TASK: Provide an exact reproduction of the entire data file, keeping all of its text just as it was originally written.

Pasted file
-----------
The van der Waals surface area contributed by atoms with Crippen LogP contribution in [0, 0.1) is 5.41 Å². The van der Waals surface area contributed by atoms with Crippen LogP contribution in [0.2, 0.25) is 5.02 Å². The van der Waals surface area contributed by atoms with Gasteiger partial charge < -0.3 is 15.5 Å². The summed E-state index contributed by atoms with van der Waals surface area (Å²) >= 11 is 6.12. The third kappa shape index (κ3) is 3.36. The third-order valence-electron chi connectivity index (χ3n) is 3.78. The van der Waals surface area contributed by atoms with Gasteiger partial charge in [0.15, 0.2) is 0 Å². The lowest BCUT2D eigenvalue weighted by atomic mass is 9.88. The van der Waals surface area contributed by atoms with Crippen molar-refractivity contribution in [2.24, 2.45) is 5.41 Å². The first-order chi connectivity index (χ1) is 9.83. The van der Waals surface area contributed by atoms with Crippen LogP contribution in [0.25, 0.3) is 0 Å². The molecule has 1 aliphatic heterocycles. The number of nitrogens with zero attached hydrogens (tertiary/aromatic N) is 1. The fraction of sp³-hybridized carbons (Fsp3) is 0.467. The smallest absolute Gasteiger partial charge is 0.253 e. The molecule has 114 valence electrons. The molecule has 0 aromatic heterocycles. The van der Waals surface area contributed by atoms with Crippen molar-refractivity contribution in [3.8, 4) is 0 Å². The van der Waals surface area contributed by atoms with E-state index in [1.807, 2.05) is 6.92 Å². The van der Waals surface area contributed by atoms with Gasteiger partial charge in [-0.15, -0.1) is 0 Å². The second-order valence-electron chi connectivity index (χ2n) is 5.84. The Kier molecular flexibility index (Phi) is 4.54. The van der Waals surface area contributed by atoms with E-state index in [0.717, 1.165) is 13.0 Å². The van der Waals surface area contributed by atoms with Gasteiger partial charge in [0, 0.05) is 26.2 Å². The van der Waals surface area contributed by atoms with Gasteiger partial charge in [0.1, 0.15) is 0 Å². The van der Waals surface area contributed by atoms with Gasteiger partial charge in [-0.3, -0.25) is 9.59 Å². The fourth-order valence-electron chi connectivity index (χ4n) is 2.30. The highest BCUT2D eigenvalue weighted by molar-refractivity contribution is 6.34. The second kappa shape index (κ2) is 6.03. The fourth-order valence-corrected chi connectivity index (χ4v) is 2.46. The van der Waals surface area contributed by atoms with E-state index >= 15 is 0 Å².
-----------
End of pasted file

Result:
The van der Waals surface area contributed by atoms with Crippen LogP contribution in [0, 0.1) is 5.41 Å². The van der Waals surface area contributed by atoms with Crippen LogP contribution in [0.2, 0.25) is 5.02 Å². The van der Waals surface area contributed by atoms with Gasteiger partial charge < -0.3 is 15.5 Å². The summed E-state index contributed by atoms with van der Waals surface area (Å²) >= 11 is 6.12. The third kappa shape index (κ3) is 3.36. The third-order valence-electron chi connectivity index (χ3n) is 3.78. The van der Waals surface area contributed by atoms with Gasteiger partial charge in [0.15, 0.2) is 0 Å². The lowest BCUT2D eigenvalue weighted by atomic mass is 9.88. The van der Waals surface area contributed by atoms with Crippen molar-refractivity contribution in [2.24, 2.45) is 5.41 Å². The first-order chi connectivity index (χ1) is 9.83. The van der Waals surface area contributed by atoms with Crippen LogP contribution in [0.25, 0.3) is 0 Å². The molecule has 1 aliphatic heterocycles. The number of nitrogens with zero attached hydrogens (tertiary/aromatic N) is 1. The fraction of sp³-hybridized carbons (Fsp3) is 0.467. The smallest absolute Gasteiger partial charge is 0.253 e. The molecule has 114 valence electrons. The molecule has 0 aromatic heterocycles. The van der Waals surface area contributed by atoms with Crippen molar-refractivity contribution in [3.8, 4) is 0 Å². The van der Waals surface area contributed by atoms with E-state index in [1.807, 2.05) is 6.92 Å². The van der Waals surface area contributed by atoms with Gasteiger partial charge in [-0.15, -0.1) is 0 Å². The second-order valence-electron chi connectivity index (χ2n) is 5.84. The Kier molecular flexibility index (Phi) is 4.54. The van der Waals surface area contributed by atoms with E-state index in [0.717, 1.165) is 13.0 Å². The van der Waals surface area contributed by atoms with Gasteiger partial charge in [0, 0.05) is 26.2 Å². The van der Waals surface area contributed by atoms with Gasteiger partial charge in [0.1, 0.15) is 0 Å². The van der Waals surface area contributed by atoms with Gasteiger partial charge in [-0.3, -0.25) is 9.59 Å². The fourth-order valence-electron chi connectivity index (χ4n) is 2.30. The highest BCUT2D eigenvalue weighted by molar-refractivity contribution is 6.34. The second kappa shape index (κ2) is 6.03. The fourth-order valence-corrected chi connectivity index (χ4v) is 2.46. The van der Waals surface area contributed by atoms with E-state index >= 15 is 0 Å².